The face of every Nairobi suburb is changing rapidly and dramatically. Flats, shops, petrol stations, hotels, pubs and office blocks are replacing maisonettes, town houses, trees, green parks, community centres and footpaths.
The leafy upmarket areas of Westlands, Lavington and Karen are fast becoming a jungle of highrise buildings. The once green city is slowly becoming a concrete jungle — hot, windy, dusty and mosquito-infested.
The developments are putting pressure on an already creaking system. Electricity outages have become more frequent. The roads are clogged, rubbish lies everywhere, and the city has become smelly, and less and less green.
While the housing developments have mushroomed at an astronomical rate, there has been no concurrent development of adequate infrastructure such as roads, schools and hospitals. Home ownership rate in Kenya is still quite low.
The country has a housing shortage, and it can only get worse. Hong Kong is the world’s most expensive place to buy a home. Nairobi is not far behind and is likely to be in contention for that least coveted position of being the most expensive city. Unlike in Hong Kong, land is not in short supply in Kenya. Think of property and all logic seems to fly out of the window.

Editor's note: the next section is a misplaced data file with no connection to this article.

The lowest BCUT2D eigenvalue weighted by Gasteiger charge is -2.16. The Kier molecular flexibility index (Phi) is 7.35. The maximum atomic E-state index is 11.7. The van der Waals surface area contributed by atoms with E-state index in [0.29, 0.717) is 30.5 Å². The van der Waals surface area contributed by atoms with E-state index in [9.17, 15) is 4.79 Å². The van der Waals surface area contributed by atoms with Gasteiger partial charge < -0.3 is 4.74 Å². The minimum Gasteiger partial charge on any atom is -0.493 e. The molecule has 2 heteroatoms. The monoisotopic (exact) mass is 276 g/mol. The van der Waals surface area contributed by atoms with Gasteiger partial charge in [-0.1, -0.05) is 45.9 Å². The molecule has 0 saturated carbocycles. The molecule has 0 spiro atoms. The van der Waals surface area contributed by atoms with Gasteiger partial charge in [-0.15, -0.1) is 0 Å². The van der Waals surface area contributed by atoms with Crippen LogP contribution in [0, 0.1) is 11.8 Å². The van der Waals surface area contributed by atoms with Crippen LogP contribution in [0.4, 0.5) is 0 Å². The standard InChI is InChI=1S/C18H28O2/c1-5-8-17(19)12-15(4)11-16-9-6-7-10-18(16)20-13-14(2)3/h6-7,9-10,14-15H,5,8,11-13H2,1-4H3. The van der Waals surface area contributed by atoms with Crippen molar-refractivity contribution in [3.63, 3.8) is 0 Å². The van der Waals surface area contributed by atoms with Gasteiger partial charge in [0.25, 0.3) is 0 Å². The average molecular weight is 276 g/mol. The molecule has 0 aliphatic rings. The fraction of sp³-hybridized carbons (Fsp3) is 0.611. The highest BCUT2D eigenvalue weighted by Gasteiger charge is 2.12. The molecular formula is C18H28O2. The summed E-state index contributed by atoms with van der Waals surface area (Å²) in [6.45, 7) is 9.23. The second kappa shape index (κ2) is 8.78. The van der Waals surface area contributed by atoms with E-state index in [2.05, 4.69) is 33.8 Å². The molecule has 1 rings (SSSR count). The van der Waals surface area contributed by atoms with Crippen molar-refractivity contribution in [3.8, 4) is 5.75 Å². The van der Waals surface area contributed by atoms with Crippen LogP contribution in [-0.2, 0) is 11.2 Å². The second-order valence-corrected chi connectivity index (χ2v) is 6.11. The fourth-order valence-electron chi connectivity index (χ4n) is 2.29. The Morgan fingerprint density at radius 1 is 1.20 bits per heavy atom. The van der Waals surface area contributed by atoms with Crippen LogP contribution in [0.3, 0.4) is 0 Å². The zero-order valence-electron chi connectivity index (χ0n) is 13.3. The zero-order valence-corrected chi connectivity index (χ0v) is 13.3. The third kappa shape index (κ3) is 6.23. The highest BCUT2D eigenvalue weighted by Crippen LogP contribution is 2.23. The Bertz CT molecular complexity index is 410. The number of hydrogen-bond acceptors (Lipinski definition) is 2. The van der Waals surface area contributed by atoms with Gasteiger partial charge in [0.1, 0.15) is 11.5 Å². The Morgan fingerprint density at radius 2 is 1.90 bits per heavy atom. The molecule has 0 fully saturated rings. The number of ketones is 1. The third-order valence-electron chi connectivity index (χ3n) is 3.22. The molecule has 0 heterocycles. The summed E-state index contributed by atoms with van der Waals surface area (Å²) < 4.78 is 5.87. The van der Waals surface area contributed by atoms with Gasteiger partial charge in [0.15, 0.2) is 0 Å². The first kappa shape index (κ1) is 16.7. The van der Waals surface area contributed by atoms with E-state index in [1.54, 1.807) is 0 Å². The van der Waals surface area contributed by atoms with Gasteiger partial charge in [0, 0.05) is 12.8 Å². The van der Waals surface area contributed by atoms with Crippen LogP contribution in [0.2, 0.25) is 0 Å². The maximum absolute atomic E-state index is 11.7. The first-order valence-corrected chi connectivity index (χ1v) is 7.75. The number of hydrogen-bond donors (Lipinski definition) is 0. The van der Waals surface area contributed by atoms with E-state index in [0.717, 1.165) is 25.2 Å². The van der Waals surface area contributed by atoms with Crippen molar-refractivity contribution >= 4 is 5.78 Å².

Greedy developers are making a killing from Kenyans’ obsession with property. Consider this – an undeveloped acre in Upper Hill and Westlands is priced at between Sh350 million and Sh500 million, Sh300 million in Kilimani and Sh200-250 million in Kileleshwa, Lavington and Milimani. It is not that the land sits on a goldmine or an oil well.
Undoubtedly, this has no parallel anywhere in the world. The pricing is simply irrational and goes against all conventional norms. Many of us in the industry continue to be baffled every day.
A three-bedroom apartment in those areas is selling at Sh15-25 million on average. A similar 100x150 square metre property in a high-end area with modern infrastructure in the US is generally priced at $150,000 or Sh12,900,000 at today’s exchange rate.
A town house on a quarter acre located in an upmarket Cape Town neighbourhood is cheaper than a three-bedroom apartment in Kilimani. The trend is the same in all major countries such as Malaysia, Australia, Germany, France, US and UK. In an ideal property market a three-bedroom apartment in a top-end Nairobi suburb should not fetch more than Sh8-12 million.
MIDDLE CLASS OVERSTRETCHING